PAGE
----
By Ontario Coalition of Rape Crisis Centres, White Ribbon Campaign, and OPHEA
What is mental health, and why is it especially important to young people?
The World Health Organization (WHO) defines mental health as a “state of well-being in which every individual realizes his or her potential, can cope with the normal stresses of life, can work productively and fruitfully, and is able to make a contribution to his or her community”. Mental health problems can include panic and anxiety, depression and other mood problems, psychosis, eating problems and other emotional, coping or addiction problems.
It is estimated that around 20% of the world’s children and adolescents have mental health problems. About half of mental disorders begin before the age of 14. Without support, mental health problems can have a significant impact on a young person’s ability to engage with and succeed in their studies: “young people with mental health disorders are at great risk for dropping out of school”. As they grow older, additional challenges can accumulate, with “diminished career options arising from leaving school prematurely” and an overall “effect on productivity” and well-being.
Challenges also exist in providing helpful responses to young people dealing with mental health problems. Children’s Mental Health Ontario shares, for example, that:
- 28% of students report not knowing where to turn when they wanted to talk to someone about mental health¹
- Black youth are significantly under-represented in mental health and treatment-oriented services and over represented in containment-focused facilities²
- First Nations youth die by suicide about 5 to 6 times more often than non-Aboriginal youth
- LGBTQ youth face approximately 14 times the risk of suicide and substance abuse than their heterosexual peers.
As part of Hamilton Public Library‘s Hamilton Reads Series (#HPLreads), HPL and SACHA are hosting four Draw the Line workshops.
Tuesday, October 3rd – Safe Partying
Wednesday, October 4th – How to be an Ally to Survivors
- 2:30pm at Ancaster Branch: 30 Wilson Street East
- 7pm at Barton Street Branch: 571 Bartons Street East
If a coworker, family member or friend told you they had been assaulted, would you know how to respond? This interactive session will get participants thinking through the best ways of supporting people we love who have experienced sexual abuse.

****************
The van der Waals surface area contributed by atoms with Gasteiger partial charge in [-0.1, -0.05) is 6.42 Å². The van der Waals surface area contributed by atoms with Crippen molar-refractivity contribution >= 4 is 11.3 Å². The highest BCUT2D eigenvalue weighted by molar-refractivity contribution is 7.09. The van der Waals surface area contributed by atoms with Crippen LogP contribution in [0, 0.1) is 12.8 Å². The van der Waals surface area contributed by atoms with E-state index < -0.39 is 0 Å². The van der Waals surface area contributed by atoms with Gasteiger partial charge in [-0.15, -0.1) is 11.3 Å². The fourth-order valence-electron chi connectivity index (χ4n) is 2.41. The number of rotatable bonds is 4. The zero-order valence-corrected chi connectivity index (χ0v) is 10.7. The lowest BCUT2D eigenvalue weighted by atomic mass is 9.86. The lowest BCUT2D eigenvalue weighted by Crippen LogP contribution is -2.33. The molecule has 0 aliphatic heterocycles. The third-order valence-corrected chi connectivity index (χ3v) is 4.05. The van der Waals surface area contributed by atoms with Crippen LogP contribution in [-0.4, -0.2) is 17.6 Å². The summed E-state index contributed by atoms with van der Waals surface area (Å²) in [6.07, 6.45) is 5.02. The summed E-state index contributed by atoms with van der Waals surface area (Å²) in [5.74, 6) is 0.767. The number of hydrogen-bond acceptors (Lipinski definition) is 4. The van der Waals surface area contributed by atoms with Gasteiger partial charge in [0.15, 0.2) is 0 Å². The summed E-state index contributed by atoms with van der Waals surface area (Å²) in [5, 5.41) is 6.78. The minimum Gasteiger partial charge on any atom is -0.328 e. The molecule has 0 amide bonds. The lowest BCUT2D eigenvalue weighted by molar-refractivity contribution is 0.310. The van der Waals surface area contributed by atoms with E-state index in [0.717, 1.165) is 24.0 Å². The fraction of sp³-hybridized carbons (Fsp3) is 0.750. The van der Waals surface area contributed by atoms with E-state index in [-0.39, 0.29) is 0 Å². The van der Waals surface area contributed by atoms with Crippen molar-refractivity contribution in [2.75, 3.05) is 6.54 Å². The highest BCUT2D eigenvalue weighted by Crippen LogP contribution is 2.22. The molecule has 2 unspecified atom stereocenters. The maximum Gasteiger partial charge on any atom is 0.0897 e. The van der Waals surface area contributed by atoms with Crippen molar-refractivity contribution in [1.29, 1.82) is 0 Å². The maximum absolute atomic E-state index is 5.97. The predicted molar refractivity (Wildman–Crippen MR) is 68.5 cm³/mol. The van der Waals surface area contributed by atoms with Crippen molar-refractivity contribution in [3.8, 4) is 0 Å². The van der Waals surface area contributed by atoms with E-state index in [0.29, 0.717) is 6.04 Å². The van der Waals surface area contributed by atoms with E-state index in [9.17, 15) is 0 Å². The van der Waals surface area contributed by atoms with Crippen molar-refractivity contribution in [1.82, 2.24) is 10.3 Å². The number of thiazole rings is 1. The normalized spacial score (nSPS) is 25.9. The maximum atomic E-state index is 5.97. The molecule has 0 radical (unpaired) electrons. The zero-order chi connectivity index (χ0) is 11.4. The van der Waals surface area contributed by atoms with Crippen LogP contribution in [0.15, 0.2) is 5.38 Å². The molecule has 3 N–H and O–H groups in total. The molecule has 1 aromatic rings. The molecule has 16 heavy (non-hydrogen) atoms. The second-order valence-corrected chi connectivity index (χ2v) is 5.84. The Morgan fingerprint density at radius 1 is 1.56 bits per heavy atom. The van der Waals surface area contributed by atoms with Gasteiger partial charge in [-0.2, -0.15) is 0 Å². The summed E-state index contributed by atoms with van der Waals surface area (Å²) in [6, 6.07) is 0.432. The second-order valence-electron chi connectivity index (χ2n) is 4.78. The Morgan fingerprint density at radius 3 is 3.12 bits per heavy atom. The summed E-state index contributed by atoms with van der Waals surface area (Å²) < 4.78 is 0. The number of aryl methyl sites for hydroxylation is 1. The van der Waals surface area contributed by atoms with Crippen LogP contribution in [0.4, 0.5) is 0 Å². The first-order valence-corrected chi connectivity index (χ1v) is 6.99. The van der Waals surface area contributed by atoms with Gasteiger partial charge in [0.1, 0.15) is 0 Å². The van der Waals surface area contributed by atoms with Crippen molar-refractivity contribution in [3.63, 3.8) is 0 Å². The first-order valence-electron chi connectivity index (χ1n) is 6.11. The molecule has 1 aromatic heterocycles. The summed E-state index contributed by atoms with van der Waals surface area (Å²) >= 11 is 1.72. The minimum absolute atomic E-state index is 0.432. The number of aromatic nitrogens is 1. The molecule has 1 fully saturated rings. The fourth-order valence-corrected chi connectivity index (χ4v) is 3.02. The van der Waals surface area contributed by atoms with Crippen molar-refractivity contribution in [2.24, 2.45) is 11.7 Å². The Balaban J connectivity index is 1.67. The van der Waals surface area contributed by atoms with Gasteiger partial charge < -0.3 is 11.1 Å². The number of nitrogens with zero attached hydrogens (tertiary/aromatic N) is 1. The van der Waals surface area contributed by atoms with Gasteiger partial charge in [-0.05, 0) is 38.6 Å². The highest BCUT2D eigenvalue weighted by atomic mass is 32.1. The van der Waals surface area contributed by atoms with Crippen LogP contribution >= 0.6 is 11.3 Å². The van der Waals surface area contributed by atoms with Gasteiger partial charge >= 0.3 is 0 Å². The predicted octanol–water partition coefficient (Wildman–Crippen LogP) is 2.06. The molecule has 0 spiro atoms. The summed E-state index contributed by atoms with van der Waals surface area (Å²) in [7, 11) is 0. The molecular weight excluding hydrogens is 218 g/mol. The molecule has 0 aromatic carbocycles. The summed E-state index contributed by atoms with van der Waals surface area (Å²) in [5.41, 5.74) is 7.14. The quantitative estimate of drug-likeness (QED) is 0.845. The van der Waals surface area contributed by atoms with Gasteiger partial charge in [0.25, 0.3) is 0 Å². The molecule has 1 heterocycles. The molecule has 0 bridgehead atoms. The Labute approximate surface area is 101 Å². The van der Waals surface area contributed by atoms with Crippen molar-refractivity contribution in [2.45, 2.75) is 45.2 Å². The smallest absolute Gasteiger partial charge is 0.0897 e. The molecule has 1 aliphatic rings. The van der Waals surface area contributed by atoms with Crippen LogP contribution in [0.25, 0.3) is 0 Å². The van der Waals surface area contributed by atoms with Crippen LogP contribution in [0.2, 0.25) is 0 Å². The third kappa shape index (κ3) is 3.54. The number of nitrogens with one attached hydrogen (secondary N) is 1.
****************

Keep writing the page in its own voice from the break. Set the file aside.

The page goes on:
For the Ancaster workshop please register ahead of time by calling – 905-648-6911.
You can interrupt sketchy behaviour at a bar, concert, or a party to prevent
These skills are new for lots of folks! Just like first aid, these strategies require learning, relearning, and practice.
SACHA has got your back! If you see something sketchy and you unsure how to take action, you can call SACHA’s 24 Hour Support Line to chat about ideas and options – 905.525.4162.
The number one action you can take RIGHT NOW is:
Bystander Intervention Skills
Don’t go it alone. Gather your peeps. Who is near that can help?A friend? Security staff? Even if it’s just to validate that the behaviour is not OK.
- “I think she needs our help, but I don’t know what to do. Have any ideas?”
- “Will you watch while I go chat with them?”
Approach either the person being targeted or the person doing the harassing and be direct.
- “Are you OK?”
- “Can I help you?”
- “That’s not OK.”
- “You need to stop.”
Think of a way to distract the folks involved in the situation: either the person being targeted or the person doing the harassing.
- “Can you take a pic of my friends and I?”
- “What time is it?”
- “Where’s the washrooms?”
- “That’s a FAB outfit! Where did you get it?”
- “My friend’s gone missing. Can you help me find them?”
Make a record or keep your eye on the situation in case it escalates.
I returned to Westdale today to facilitate workshops with two more classes of grade nine girls. (Check out the links, videos and articles that came up in discussions with yesterday’s classes…)
Today students were asking great insightful questions and making comments about sexual assault law, rape prevention tips, victim blaming and consent.
Lots and lots and lots of awesome questions asked, here are the questions and discussions that I promised to follow up with links, articles and videos:
- One student asked “Why are rape prevention tips just for young women? Why aren’t we talking to guys to?”. We talked about how a lot of rape prevention tips for women are victim blaming.
- We talked about Robin Thicke’s song ‘Blurred Lines’ and about awesome parodies of the song.
- A student brought up the open letter about how to talk to young men about Robin Thicke.
- Another student asked for interesting creative ways to ask for consent. There’s lots of information and examples of how to ask for consent on consentissexy.net.
- The age of consent in Canadian Law was bought up.